The former undersheriff in Valley County was convicted on Friday of raping a teen.
Luke Strommen's trial on one count of sexual intercourse without consent began in Valley County District Court on Monday. Strommen, born in 1977, was taken into custody after the trial concluded.
Strommen was charged with sexual intercourse without consent after a girl reported that he had raped her roughly 50 times from 2009 to 2011, starting when she was 14 years old. The victim has said the majority of encounters took place inside Strommen’s patrol vehicle, which she said he parked outside of his friend’s home in a remote area of Valley County.
Strommen initiated the sexual relationship during a hotel stay with the victim and Strommen's family in Great Falls in September of 2009, according to trial testimony. Strommen was soon to begin law enforcement training, and the Great Falls trip was a family getaway.
The prosecution stated in closing arguments that the conviction hinged on whether the victim's testimony was credible or not and nothing else.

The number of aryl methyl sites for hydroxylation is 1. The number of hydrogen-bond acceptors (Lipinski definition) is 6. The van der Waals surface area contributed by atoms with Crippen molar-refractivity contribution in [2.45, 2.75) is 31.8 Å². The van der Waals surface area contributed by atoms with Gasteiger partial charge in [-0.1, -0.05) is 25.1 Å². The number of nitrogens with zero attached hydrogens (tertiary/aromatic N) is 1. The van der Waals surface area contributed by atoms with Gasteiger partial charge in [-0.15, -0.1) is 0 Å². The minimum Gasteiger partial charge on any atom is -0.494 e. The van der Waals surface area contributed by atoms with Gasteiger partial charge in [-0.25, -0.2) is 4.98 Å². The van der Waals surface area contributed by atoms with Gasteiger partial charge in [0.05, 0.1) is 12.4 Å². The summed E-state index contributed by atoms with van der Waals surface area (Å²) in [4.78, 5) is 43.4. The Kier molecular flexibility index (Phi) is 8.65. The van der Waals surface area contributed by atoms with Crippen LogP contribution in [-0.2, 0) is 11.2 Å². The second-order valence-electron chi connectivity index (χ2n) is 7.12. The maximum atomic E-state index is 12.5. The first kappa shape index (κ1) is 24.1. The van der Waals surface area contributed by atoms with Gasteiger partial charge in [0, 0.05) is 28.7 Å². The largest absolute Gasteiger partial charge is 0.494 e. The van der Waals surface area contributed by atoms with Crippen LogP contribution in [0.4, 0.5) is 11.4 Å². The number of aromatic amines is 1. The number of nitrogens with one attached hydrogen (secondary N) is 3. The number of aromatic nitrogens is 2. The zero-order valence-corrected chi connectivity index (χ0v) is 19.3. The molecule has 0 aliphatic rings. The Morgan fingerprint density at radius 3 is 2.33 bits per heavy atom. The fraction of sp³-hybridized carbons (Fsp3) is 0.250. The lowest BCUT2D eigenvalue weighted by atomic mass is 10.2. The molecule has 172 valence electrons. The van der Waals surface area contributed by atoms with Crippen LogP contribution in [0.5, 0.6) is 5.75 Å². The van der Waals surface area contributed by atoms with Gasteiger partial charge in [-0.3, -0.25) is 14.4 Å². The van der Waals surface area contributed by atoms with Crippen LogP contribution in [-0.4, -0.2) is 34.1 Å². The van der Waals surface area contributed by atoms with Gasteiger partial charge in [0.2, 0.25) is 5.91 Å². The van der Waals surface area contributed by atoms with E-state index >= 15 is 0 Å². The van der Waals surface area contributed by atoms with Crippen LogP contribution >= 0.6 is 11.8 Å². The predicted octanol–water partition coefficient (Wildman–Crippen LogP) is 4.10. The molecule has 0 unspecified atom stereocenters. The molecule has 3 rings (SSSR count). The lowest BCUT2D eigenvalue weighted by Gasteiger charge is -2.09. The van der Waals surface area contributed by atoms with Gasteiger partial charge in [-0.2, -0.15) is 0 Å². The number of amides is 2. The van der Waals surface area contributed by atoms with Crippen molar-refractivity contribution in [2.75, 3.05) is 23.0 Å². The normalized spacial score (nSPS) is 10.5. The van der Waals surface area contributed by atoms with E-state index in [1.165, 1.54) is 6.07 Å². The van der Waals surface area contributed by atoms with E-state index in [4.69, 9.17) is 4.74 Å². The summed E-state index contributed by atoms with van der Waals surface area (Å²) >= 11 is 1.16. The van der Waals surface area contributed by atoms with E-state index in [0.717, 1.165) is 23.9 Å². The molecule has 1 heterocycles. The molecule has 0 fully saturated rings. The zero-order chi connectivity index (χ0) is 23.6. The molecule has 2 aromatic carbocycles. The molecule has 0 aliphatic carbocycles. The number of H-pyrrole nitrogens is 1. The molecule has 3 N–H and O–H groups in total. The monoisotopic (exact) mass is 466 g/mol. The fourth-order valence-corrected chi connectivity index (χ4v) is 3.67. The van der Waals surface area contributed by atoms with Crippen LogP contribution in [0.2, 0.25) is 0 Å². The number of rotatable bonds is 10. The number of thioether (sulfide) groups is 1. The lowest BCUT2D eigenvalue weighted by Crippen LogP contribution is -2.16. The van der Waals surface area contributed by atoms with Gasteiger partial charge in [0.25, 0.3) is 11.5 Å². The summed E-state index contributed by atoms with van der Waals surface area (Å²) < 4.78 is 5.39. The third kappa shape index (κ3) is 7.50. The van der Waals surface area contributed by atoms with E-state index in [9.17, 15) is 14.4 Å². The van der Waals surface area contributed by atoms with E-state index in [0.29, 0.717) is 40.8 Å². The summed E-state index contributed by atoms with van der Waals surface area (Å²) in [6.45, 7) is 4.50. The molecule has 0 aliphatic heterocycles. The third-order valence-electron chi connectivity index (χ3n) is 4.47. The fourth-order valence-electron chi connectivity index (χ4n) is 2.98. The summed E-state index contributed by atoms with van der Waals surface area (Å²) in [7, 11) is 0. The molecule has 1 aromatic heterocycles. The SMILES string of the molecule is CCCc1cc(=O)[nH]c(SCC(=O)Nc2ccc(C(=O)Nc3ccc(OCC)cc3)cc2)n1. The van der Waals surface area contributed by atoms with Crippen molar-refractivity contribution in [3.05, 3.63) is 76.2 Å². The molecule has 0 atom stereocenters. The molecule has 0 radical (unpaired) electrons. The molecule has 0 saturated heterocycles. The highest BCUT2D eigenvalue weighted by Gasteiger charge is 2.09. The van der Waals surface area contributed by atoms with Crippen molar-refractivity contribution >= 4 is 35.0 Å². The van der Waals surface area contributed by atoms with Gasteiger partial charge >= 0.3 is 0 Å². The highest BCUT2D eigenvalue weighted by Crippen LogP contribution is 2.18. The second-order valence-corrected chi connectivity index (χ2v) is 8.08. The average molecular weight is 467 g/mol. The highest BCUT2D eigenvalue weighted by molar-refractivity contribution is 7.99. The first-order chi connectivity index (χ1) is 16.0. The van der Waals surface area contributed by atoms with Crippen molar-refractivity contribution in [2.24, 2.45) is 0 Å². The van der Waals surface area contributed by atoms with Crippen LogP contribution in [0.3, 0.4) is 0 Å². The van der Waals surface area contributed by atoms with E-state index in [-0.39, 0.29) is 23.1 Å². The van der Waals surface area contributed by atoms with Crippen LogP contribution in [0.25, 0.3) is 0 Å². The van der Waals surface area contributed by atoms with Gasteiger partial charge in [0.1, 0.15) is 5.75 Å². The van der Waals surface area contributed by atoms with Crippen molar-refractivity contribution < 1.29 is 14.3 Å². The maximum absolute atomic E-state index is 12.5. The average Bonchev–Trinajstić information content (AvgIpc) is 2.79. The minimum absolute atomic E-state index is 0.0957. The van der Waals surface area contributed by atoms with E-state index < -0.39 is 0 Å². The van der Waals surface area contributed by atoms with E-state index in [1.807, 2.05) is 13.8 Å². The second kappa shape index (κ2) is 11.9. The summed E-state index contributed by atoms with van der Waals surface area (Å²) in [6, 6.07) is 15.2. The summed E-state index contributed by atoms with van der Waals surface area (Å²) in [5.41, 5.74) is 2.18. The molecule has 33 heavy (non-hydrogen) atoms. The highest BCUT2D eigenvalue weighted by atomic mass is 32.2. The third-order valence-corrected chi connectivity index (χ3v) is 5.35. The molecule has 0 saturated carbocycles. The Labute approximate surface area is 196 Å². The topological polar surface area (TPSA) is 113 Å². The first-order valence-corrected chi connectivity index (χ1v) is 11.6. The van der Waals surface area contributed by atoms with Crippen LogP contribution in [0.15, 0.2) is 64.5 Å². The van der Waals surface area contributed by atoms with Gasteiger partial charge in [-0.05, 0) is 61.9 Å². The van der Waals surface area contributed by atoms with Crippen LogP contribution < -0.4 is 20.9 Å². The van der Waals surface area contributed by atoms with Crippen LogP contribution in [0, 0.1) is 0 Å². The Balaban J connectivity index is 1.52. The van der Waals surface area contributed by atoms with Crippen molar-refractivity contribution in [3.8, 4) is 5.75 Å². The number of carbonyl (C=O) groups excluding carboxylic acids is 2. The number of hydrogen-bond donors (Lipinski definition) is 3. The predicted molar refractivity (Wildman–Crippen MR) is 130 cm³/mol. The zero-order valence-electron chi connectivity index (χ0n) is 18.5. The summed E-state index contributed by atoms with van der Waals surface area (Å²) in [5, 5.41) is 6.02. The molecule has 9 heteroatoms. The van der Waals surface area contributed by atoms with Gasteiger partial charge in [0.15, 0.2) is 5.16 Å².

"As a society, we strive for a world where 14-year-old children are not sexually assaulted," stated Assistant Montana Attorney General and prosecution services bureau chief Dan Guzynski during closing arguments. He went on to argue that when children do disclose rape they are not responsible for what that adult did to them. "All [the victim] did was fall for the very unsophisticated trap [by Strommen]."
Strommen had worked for the Valley County Sheriff's Office since 2009 before resigning in November 2018. He was promoted to undersheriff in January 2017 and put on paid leave in June 2018 amid an investigation into his relationship with one of the teen girls.
The trial included six state witnesses, two defense witnesses, two rebuttal witnesses and public health-related interferences. The jury deliberated for slightly less than three hours.
Strommen is currently being held at the Valley County Detention Center. Sentencing is set for August.
Strommen faces life in prison or a sentence of no more than 100 years or no less than four years.
In October, Strommen pleaded guilty to a separate charge of soliciting sexually explicit images from a 17-year-old.
Strommen's attorney, Jason Holden, did not immediately return a request for comment.
The Attorney General's Office, which prosecuted the case, also did not immediately respond to a request for comment.
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